By refusing to say so, the Fifth Circuit strongly hinted that it believes all or most of the ACA should be invalidated. But it avoided reaching that incendiary conclusion in the run-up to the 2020 presidential election. It is hard to resist the conclusion that the Republican-appointed judges knew that striking down popular parts of the law—including its protections for individuals with preexisting conditions and its rules guaranteeing comprehensive insurance coverage—would be a political liability for Republicans in the upcoming election.
In the meantime, the Fifth Circuit’s decision perpetuates uncertainty over the ACA. The judge who originally decided the case might take a year on remand, with the inevitable appeal taking another year. With this timeline, the Supreme Court is unlikely to issue a final, authoritative decision until 2023—more than 3 years from now.
Dissatisfied, the blue states that are defending the ACA, together with the Democratic-led House of Representatives, asked the Supreme Court to step in immediately—indeed, to resolve the case by June of this year. By denying the motion to expedite, the Supreme Court has signaled that it will not move with that much speed. However, it could still agree to hear the case in the fall, with a decision to come in the spring of 2021.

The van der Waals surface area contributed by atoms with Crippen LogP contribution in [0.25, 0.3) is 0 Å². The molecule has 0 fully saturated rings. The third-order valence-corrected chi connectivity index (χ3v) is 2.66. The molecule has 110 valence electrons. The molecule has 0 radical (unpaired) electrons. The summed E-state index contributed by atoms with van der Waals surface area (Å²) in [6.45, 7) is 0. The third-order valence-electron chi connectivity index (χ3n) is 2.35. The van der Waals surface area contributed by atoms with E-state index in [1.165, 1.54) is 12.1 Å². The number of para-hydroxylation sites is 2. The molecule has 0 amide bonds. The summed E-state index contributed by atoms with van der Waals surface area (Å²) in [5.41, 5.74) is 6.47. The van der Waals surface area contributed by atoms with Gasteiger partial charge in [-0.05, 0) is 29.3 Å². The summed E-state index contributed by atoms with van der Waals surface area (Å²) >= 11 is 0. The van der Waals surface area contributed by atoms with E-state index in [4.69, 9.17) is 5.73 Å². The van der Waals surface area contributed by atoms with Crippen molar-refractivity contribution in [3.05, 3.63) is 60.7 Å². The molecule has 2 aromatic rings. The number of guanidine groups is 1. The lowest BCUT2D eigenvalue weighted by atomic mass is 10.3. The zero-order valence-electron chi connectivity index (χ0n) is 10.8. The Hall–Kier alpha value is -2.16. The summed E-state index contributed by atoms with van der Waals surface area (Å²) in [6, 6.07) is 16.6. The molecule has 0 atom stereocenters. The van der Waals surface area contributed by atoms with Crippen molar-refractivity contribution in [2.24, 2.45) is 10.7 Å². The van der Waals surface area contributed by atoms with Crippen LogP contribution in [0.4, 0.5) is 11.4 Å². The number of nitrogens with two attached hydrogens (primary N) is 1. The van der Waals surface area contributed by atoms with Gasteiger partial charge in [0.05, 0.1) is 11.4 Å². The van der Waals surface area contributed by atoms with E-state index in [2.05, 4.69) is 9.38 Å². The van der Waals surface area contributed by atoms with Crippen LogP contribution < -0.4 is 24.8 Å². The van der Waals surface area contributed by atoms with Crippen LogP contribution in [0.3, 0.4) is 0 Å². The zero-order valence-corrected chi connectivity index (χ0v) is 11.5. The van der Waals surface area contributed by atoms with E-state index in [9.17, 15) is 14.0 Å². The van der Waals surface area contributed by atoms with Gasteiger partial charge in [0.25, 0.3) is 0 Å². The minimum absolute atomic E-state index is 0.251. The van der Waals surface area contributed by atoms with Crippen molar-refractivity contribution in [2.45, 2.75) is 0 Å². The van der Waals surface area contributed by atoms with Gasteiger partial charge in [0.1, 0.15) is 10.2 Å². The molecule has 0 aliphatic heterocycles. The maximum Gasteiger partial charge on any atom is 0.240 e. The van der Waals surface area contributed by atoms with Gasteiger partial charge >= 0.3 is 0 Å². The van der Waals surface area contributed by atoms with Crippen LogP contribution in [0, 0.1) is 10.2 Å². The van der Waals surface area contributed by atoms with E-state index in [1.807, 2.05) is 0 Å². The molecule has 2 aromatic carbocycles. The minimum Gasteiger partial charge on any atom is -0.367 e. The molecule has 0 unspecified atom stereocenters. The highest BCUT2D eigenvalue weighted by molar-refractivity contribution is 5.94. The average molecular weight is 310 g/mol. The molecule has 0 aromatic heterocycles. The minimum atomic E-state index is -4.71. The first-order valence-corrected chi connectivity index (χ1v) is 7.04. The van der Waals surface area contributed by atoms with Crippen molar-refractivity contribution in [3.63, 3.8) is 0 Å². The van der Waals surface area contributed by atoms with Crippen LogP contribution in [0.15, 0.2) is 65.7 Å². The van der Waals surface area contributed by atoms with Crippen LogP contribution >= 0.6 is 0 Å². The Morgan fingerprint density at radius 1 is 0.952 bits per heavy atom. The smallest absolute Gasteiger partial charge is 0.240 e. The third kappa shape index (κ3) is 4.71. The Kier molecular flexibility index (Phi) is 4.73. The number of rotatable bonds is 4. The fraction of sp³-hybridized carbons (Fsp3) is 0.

Will it do so? In general, the Supreme Court does not like to hear cases before they are fully resolved by the lower courts. And because the ACA will remain in effect while the case works its way through the courts, delaying Supreme Court review will not affect the law on the ground.
At the same time, Texas has many hallmarks of a case that the court would normally hear. The Fifth Circuit declared an act of Congress unconstitutional in a poorly reasoned decision containing partisan jabs at the law. (The decision reports, for example, that “some opponents” say the ACA “was enacted as part of a fraud on the American people.”1) Prolonging the uncertainty over the law’s fate is bad for the health care system and for those who receive insurance under the law.